Nassau County’s Carry Forward Policy Found To Be Unjust
The Carry Forward policy in Nassau County allows property owners to enjoy annual tax reductions continuously.
Nassau’s Assessment Review Commission gives settlement offers to people who appeal against the tax assessment on their houses. Those who repeat the appeal every year get reductions that are automatically carried forward in the group of people who negotiate for reductions each year.
However the gravy train is halted in case the property is to be sold or the owner makes an application for a permit when building or when, in addition to other issues, the property owner misses an appeal.
While the group getting reductions continue moving ahead, the homeowner together with the annual automatic reduction remains behind.
A Sunday report in the Newsday newspaper reviewed Nassau’s Carry Forward policy and declared that it was as discriminatory as the whole assessment system in the county.
In the first place, the normal property owner who got a settlement during the initial year of the assessment system reforms carried out by Edward Mangano (Republican County Executive) in 2010 and then filed successive annual appeals up to 2015 eventually saved 20% of the taxes they could have been required to pay during that period.
In case the homeowner dropped from the Carry Forward group at least one time during that time, the tax reduction came to 17 %.
On the other hand, homeowners who postponed filing their annual appeals after the year 2010 did not enjoy the full benefits that came with the automatic reductions.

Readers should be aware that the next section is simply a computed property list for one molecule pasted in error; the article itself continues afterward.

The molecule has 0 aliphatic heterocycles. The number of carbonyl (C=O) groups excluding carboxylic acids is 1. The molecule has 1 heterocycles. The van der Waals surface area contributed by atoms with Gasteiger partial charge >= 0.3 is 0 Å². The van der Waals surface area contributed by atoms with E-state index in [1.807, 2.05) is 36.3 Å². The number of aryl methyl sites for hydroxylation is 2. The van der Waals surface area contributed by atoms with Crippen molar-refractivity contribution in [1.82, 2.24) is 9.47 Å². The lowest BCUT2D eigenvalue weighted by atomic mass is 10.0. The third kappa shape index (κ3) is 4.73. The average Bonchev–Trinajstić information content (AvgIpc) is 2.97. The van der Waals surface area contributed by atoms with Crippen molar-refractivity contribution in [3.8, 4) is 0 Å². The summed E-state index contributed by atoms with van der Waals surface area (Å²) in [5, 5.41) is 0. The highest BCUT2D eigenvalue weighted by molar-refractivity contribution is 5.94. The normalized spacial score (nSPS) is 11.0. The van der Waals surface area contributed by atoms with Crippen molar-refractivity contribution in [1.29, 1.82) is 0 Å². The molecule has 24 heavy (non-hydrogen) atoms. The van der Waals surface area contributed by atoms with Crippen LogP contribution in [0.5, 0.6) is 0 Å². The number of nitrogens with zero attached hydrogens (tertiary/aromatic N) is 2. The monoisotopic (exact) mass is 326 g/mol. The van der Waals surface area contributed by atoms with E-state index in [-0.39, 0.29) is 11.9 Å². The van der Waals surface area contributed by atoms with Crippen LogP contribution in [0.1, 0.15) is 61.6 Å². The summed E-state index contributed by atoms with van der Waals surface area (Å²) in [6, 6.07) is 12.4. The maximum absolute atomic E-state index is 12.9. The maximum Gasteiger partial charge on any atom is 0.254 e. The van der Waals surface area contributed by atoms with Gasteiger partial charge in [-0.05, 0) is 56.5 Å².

But let us assume that all homeowners accepted settlements from the commission from 2010 and that in addition, they wished to make sure that they did not drop from the Carry Forward group.
Was it possible to do that?
According to the report on Newsday, the answer to this question is no because the commission did not publicize the basis for remaining in the group and, equally important, the acts that could lead to the disqualification of a home from the tax assessment policy.
It was therefore not possible for the owner of a house to be aware that simple actions such as selling or listing a property, applying to get a permit when building or missing an assessment appeal would ultimately affect potential reductions.
That is unjust and unfair.
From the time that the assessment overhaul launched by Mangano got underway in 2010, taxes amounting to $1.7 billion have been moved from homeowners who contested their assessment to those individuals who did not. The end result of this has been the creation of two separate and unequal tax systems.
Next January, Laura Curran, a Democrat, will be the new county executive and she will need to craft a solution to the problem. Throughout the campaign, Curran frequently stated she would engage a properly-qualified assessor to take the place of the acting assessor appointed by Mangano.